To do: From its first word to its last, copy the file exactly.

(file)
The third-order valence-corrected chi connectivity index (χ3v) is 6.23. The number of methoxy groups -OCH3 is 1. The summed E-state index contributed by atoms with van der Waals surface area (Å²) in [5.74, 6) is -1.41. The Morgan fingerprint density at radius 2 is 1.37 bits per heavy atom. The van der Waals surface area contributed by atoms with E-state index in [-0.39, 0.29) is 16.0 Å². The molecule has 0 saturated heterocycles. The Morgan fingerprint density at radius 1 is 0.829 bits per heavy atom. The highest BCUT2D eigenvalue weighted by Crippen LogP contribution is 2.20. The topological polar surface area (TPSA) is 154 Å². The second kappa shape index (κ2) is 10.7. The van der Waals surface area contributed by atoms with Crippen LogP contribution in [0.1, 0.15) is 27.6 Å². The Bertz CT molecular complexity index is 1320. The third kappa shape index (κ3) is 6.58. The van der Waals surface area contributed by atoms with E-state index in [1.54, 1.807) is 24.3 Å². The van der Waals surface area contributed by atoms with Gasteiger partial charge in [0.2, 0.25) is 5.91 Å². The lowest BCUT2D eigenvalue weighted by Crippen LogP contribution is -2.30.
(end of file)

The third-order valence-corrected chi connectivity index (χ3v) is 6.23. The number of methoxy groups -OCH3 is 1. The summed E-state index contributed by atoms with van der Waals surface area (Å²) in [5.74, 6) is -1.41. The Morgan fingerprint density at radius 2 is 1.37 bits per heavy atom. The van der Waals surface area contributed by atoms with E-state index in [-0.39, 0.29) is 16.0 Å². The molecule has 0 saturated heterocycles. The Morgan fingerprint density at radius 1 is 0.829 bits per heavy atom. The highest BCUT2D eigenvalue weighted by Crippen LogP contribution is 2.20. The topological polar surface area (TPSA) is 154 Å². The second kappa shape index (κ2) is 10.7. The van der Waals surface area contributed by atoms with Crippen LogP contribution in [0.1, 0.15) is 27.6 Å². The Bertz CT molecular complexity index is 1320. The third kappa shape index (κ3) is 6.58. The van der Waals surface area contributed by atoms with E-state index in [1.54, 1.807) is 24.3 Å². The van der Waals surface area contributed by atoms with Gasteiger partial charge in [0.2, 0.25) is 5.91 Å². The lowest BCUT2D eigenvalue weighted by Crippen LogP contribution is -2.30.